'Terrorism can't be allowed in name of debate'

'Terrorism can't be allowed in name of debate'

Jawaharlal Nehru University students are not allowed to inflict terrorism in the name of debate, army veteran Major General G D Bakshi on Wednesday said during his visit to the university campus.

“If we are asked to separate Kashmir, Manipur tomorrow, what will happen? When you chop off any part of the body, be it the left or right hand, blood will ooze out,” the retired officer said, insisting that he has been invited by students who were concerned over the recent developments on the campus.

Earlier on Wednesday, the Akhi Bharatiya Vidyarthi Parishad-organised event ran into trouble as protesters came out in solidarity with students arrested by the Delhi Police in connection with the controversial February 9 event.

“We doubt their intentions, they want a confrontation,” JNU students’ union (JNUSU) vice president Shehla Rashid Shora said, urging protesters from various Left-wing student parties to allow the ABVP to host the event.

She said that any confrontation will give the “ruling class” to extract “sympathy” from people.

“Is it possible to show magnanimity and be the big brother? We can sit in protest and hold placards,” Shora told the student gathering outside the administrative block. The open flight of steps on one side of the building was allocated for the ABVP event.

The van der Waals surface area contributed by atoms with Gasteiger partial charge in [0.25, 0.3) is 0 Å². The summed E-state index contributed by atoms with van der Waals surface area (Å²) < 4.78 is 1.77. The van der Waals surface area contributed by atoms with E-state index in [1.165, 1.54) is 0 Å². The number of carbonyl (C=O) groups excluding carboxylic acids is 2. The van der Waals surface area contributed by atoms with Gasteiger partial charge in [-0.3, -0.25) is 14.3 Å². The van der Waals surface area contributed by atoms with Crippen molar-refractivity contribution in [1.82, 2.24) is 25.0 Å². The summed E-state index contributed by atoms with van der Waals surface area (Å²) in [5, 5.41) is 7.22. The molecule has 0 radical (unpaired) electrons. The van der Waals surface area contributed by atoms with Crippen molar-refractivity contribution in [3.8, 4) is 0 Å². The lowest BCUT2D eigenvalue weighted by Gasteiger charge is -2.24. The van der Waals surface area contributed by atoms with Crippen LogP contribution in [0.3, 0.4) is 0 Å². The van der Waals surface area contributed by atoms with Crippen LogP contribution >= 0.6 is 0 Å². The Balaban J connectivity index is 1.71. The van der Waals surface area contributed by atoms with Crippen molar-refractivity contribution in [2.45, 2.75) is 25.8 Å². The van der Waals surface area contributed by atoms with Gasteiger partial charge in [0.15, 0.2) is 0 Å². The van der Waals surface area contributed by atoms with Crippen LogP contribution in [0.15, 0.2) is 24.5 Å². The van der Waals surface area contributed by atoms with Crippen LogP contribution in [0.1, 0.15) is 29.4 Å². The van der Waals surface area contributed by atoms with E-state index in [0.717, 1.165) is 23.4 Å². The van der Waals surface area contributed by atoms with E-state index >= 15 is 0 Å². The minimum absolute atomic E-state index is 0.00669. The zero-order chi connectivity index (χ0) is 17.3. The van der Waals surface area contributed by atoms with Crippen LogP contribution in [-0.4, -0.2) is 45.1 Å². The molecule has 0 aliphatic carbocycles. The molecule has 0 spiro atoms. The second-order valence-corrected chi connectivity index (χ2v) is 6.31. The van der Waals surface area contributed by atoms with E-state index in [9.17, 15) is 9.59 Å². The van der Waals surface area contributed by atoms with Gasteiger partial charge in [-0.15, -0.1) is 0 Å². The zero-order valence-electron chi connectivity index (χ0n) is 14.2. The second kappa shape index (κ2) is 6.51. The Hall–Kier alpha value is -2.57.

While paying homage to soldiers who killed in Pampore, Bakshi said, “I want to talk about nationalism. What is a nation? The people and the territory! I am an India because I was born in this territory. Hindu, Muslim, Christian, it doesn’t matter.”

“Capt Pawan Kumar and Tushar Mahajan were JNU graduates,” the retired Major General said, remembering army men who died in gunfight with a group of terrorists. He said the NDA cadets receive their university degrees from the JNU.

“We have laid our lives for the country, but has anyone on the campus has shed tears for them,” he said, criticising the February 9 event commemorating the “judicial killing” of Afzal Guru, the 2001 Parliament attack convict.

He also slammed the American ambassador to India for his comment on allowing free speech on campuses in India. “I want to ask him if any university in the US would allow slogans in support of Osama Bin Laden,” he told students.

The ABVP didn’t hold the event at the designated place outside the administrative block, as Left-wing activists continued to protest against the arrest of Kanhaiya Kumar, Umar Khalid and Anirban Bhattacharya on charges of sedition.